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Is it a duck? Is it an egg?

By Pauline D Loh | China Daily | Updated: 2019-05-18 16:38
It demands a certain honesty to be able to eat fertilized chicken or duck eggs. Duck eggs are preferred since they are larger, and the meat and broth are tastier. [Photo by Xu Congjun/Wen Qixin/Wang Haibin for China Daily]

It demands a certain honesty to be able to eat these. We eat eggs without a second thought. We kill the duck and cook it with no hesitation. Why then do we get squeamish when we are faced with a developing embryo in a shell?

As China gets more urbanized, it is harder to find a well-cooked huozhuzi, but it wasn't so very long ago that the only bits of protein our grandparents could afford came from this half-developed egg.

The best time to eat a huozhuzi is when the eggs have been fertilized and sitting for about two weeks to 20 days. At this stage, the little bird would have just formed its bones and some flesh, but the yolk is still its main nutrition.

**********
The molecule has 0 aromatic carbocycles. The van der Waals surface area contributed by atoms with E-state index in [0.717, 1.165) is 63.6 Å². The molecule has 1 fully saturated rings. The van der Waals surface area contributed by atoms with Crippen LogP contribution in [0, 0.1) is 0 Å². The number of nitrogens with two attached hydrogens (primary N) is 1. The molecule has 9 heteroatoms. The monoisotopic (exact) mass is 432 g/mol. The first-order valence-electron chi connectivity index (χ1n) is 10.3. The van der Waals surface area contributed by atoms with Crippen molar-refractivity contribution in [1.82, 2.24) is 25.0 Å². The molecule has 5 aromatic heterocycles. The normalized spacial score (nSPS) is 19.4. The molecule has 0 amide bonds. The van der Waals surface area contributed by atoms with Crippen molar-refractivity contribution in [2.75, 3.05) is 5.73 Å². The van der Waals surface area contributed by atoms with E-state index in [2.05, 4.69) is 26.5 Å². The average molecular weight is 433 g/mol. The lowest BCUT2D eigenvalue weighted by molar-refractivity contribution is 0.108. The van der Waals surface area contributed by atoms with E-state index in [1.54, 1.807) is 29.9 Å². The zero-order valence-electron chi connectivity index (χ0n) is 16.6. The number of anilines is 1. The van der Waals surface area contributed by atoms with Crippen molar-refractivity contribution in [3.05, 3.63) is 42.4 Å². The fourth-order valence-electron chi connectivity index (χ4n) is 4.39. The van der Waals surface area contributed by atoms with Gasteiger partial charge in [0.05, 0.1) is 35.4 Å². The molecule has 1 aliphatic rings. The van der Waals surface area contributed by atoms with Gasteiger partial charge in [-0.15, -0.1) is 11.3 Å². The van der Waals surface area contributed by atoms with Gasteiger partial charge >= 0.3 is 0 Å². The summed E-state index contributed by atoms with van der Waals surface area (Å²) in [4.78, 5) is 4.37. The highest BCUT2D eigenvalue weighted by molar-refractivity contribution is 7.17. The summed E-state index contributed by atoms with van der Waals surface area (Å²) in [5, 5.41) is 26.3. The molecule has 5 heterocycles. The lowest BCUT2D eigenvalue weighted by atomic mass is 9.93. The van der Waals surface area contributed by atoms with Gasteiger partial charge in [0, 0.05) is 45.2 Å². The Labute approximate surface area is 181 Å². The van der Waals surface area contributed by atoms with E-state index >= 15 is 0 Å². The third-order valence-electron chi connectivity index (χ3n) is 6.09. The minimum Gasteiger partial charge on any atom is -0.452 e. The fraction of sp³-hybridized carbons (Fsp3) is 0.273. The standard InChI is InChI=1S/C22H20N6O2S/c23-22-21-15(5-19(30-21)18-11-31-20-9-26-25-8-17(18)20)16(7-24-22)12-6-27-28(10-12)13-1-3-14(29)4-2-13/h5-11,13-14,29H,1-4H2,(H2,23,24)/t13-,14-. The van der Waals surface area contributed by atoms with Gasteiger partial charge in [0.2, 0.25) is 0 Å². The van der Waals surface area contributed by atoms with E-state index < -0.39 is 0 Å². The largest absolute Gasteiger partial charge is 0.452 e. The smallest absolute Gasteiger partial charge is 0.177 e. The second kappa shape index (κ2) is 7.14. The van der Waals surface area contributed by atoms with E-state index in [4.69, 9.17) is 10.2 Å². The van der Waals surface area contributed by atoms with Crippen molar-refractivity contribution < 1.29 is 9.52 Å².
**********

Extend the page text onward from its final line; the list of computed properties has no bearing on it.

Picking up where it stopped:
The eggs are washed well, then steamed or boiled. The top of the egg is carefully cracked, and the first mouthful of juices sipped clean before the rest of the shell removed.

The infant bones are extremely soft and can be crunched up whole. The yolk, large and light yellow after cooking, is also enjoyed dipped in salt or soy sauce.

While the popularity of the huozhuzi wanes at home, its popularity abroad has only grown.

In the Philippines, entire villages take part in the production of balut, from the rearing of ducks to selection and incubation of eggs.

The cooked products are sold to vendors who insulate the eggs in heavy cotton to keep them warm and disperse to markets and night markets where the balut literally fly off the shelves.

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